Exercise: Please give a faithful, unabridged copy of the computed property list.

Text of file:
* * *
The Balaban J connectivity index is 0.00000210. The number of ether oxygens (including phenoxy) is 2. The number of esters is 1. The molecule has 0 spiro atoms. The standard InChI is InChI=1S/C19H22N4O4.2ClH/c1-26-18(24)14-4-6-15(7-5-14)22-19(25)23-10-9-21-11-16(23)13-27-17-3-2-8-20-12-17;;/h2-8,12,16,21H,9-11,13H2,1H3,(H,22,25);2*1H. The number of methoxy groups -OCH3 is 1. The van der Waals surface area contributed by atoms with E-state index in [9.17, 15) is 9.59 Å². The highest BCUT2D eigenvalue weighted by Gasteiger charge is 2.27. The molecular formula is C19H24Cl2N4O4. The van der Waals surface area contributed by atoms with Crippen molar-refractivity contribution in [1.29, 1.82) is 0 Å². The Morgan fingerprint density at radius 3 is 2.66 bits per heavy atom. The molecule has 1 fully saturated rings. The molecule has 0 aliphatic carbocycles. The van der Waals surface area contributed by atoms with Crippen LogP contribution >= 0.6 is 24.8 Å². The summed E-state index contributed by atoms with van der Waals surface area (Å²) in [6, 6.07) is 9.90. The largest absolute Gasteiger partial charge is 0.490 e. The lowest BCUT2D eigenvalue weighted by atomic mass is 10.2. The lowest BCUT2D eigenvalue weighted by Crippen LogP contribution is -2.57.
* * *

The Balaban J connectivity index is 0.00000210. The number of ether oxygens (including phenoxy) is 2. The number of esters is 1. The molecule has 0 spiro atoms. The standard InChI is InChI=1S/C19H22N4O4.2ClH/c1-26-18(24)14-4-6-15(7-5-14)22-19(25)23-10-9-21-11-16(23)13-27-17-3-2-8-20-12-17;;/h2-8,12,16,21H,9-11,13H2,1H3,(H,22,25);2*1H. The number of methoxy groups -OCH3 is 1. The van der Waals surface area contributed by atoms with E-state index in [9.17, 15) is 9.59 Å². The highest BCUT2D eigenvalue weighted by Gasteiger charge is 2.27. The molecular formula is C19H24Cl2N4O4. The van der Waals surface area contributed by atoms with Crippen molar-refractivity contribution in [1.29, 1.82) is 0 Å². The Morgan fingerprint density at radius 3 is 2.66 bits per heavy atom. The molecule has 1 fully saturated rings. The molecule has 0 aliphatic carbocycles. The van der Waals surface area contributed by atoms with Crippen LogP contribution >= 0.6 is 24.8 Å². The summed E-state index contributed by atoms with van der Waals surface area (Å²) in [6, 6.07) is 9.90. The largest absolute Gasteiger partial charge is 0.490 e. The lowest BCUT2D eigenvalue weighted by atomic mass is 10.2. The lowest BCUT2D eigenvalue weighted by Crippen LogP contribution is -2.57.